Joint Study: Alcohol Sales Down 15% in U.S. Counties Which Allow Medical Cannabis

A grower holds a plant for sale at the medical marijuana farmers market at the California Heritage Market in Los Angeles, California, July 11, 2014. (Image via Reuters)
A grower holds a plant for sale at the medical marijuana farmers market at the California Heritage Market in Los Angeles, California, July 11, 2014. (Image via Reuters)

A joint study by three universities is shedding some light on a relationship between marijuana legalization and the sales of alcohol. 

It showed over the course of ten years, U.S. counties that allow medical marijuana witnessed a 15 percent reduction in monthly alcohol sales.

The study was conducted by the University of Connecticut, Georgia State University, and Universidad del Pacifico, Lima from 2006 to 2015, scanned grocery, convenience, drug stores selling alcohol or mass distribution to see if there was any effect following the legalization of weed.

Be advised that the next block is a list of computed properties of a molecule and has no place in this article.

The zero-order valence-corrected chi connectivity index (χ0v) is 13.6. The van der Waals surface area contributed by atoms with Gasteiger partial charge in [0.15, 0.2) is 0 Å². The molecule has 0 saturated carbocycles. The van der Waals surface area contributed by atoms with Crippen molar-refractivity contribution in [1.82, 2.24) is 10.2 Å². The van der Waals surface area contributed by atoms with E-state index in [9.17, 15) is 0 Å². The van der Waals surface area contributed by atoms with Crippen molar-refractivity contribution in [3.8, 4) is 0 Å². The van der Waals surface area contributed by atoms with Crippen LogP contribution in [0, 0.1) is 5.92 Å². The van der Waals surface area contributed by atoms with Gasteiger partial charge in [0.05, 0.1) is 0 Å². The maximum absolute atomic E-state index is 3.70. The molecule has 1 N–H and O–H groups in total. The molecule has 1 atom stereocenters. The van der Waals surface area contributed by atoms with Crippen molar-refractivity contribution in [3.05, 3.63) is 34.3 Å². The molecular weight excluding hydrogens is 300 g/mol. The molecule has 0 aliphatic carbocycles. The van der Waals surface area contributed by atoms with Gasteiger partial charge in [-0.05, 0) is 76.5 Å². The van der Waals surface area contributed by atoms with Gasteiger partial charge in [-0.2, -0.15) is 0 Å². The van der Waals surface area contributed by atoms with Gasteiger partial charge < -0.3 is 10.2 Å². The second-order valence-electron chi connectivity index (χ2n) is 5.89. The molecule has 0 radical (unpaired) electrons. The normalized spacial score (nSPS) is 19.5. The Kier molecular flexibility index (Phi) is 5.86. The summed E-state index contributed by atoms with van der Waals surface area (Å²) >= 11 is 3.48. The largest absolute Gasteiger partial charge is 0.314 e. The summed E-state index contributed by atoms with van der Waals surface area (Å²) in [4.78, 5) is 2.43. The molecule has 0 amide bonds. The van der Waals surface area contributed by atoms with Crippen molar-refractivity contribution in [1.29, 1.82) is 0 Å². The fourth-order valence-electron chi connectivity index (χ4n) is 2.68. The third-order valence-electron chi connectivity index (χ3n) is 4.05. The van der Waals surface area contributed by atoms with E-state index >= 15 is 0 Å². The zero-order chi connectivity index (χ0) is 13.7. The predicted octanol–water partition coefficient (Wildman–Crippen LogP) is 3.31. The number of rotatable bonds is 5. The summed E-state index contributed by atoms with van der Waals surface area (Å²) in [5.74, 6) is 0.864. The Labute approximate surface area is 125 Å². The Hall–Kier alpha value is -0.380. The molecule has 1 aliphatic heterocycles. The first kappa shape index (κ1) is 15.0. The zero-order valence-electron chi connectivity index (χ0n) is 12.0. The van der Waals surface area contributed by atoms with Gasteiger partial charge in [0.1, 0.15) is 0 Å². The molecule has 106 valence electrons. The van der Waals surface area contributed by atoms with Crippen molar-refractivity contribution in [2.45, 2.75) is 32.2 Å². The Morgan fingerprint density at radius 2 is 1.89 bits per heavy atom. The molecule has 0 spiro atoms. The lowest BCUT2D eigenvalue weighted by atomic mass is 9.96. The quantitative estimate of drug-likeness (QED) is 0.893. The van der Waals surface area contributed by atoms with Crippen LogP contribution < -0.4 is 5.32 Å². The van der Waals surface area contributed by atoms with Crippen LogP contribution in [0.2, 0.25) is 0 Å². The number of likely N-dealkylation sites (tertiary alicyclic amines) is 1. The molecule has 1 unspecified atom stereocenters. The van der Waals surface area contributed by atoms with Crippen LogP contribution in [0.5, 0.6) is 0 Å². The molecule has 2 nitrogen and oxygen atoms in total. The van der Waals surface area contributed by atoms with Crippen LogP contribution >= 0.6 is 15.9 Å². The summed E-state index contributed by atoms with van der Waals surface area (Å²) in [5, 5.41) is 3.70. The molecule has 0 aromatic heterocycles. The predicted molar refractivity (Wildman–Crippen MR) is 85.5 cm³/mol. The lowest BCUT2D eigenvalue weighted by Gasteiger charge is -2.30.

“We find that the legalization of medical marijuana reduces alcohol consumption,” the study said. “We find consistent evidence,” it added.

They also said that the “effects are not short-lived.”  

Following legalization, “significant reductions observed up to 24 months.”

The study also compared alcohol sales to states that do not have medical marijuana laws. The study went into further details by comparing states before and after getting medical marijuana laws.

Demographics such as age, race, and economics were included.

Click HERE to read the finding.

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